At one point, the producers of Sharp Objects had planned to adapt Gillian Flynn’s 2006 debut novel as a feature film, and the eight-episode TV-series version premiering Sunday on HBO (seven episodes of which were available for review) makes that initial instinct seem like the smart one. The story of a crime reporter returning to her Missouri hometown to investigate the murders of two teenage girls drags tediously over the course of its initial episodes, only gaining momentum as it gets closer to its conclusion. The lead performance by Amy Adams as troubled reporter Camille Preaker keeps the show mostly watchable, but it’s a chore to get through the dead-end subplots and the slow trickle of narrative developments that surround her.
Camille herself is a bit of a prestige-TV cliché, although Adams makes her into more than the sum of her flaws. After escaping her overbearing and possibly abusive mother Adora (Patricia Clarkson) and moving from the small town of Wind Gap to the comparatively big city of St. Louis, Camille is still a serious alcoholic, almost never seen without a “water bottle” full of vodka in her hand, and she’s coming off a stint in rehab for long-term issues with self-harm. So sending her back to the source of all her trauma is probably not as helpful as her avuncular editor (Miguel Sandoval) seems to think it is.
Once in Wind Gap, Camille moves back into her childhood bedroom in her wealthy family’s sprawling estate, despite her antagonistic relationship with her mother, and she connects with Amma (Eliza Scanlen), the teenage half-sister she never really knew. Camille had another younger half-sister, Marian, when she was a kid, but Marian died young of an unspecified illness, a tragedy that has haunted Camille and her family ever since.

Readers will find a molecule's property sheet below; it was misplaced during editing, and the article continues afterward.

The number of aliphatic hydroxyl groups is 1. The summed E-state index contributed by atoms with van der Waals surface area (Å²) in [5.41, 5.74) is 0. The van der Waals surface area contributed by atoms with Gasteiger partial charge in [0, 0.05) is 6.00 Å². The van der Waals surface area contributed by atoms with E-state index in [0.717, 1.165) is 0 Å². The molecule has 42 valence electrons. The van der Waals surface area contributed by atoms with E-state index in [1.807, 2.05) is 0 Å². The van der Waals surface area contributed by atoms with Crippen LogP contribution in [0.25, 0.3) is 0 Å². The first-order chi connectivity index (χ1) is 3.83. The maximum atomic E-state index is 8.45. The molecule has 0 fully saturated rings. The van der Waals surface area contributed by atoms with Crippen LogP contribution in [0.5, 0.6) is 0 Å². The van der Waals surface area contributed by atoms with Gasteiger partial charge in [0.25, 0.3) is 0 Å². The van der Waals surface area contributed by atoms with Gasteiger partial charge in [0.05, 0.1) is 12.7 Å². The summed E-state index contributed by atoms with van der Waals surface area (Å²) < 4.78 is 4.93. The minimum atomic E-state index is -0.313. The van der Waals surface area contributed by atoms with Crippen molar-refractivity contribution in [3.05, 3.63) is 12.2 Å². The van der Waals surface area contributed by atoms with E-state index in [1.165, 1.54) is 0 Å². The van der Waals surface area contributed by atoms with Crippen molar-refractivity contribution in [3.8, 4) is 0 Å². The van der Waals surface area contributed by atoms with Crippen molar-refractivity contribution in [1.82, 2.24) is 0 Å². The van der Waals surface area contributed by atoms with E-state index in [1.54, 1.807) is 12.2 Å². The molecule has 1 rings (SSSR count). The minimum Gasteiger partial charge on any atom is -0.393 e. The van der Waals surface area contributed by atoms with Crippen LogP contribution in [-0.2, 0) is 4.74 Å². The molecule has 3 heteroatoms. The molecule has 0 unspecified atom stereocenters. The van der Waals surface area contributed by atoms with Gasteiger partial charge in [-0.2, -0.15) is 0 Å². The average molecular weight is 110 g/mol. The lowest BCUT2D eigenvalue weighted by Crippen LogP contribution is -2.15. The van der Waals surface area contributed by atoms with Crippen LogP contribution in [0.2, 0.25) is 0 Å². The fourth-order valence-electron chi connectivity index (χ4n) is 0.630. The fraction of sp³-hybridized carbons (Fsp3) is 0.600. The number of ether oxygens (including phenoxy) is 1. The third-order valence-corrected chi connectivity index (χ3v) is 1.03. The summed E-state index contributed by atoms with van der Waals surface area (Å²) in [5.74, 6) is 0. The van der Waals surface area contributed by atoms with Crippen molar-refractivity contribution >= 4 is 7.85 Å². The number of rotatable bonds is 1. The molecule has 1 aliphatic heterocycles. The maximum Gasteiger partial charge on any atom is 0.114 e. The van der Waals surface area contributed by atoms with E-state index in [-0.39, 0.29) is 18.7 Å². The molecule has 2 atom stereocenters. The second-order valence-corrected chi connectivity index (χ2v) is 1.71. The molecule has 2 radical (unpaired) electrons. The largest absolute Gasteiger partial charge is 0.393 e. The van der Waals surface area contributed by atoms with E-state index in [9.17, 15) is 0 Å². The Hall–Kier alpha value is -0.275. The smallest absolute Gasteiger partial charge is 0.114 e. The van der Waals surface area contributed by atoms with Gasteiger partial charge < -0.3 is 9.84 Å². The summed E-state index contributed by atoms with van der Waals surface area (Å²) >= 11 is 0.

Amma is a bit of a contradiction, acting sweet and childlike (playing with dolls, wearing modest sundresses) at home with Adora, and then drinking, smoking and flirting when she’s out with her friends. She both idolizes and antagonizes Camille, who isn’t sure whether her sister needs saving or stopping.
When Camille first gets to town, one young girl has been murdered and a second is missing, but the body of the second girl soon turns up, gruesomely mutilated and displayed in a manner common to TV serial killers. Naturally, nearly everyone is a suspect, especially the father of the first victim and the brother of the second, and Camille hooks up with Richard Willis (Chris Messina), a detective from Kansas City who’s been brought in to help with the investigation and is the only other person in town not caught up in the local gossip mill.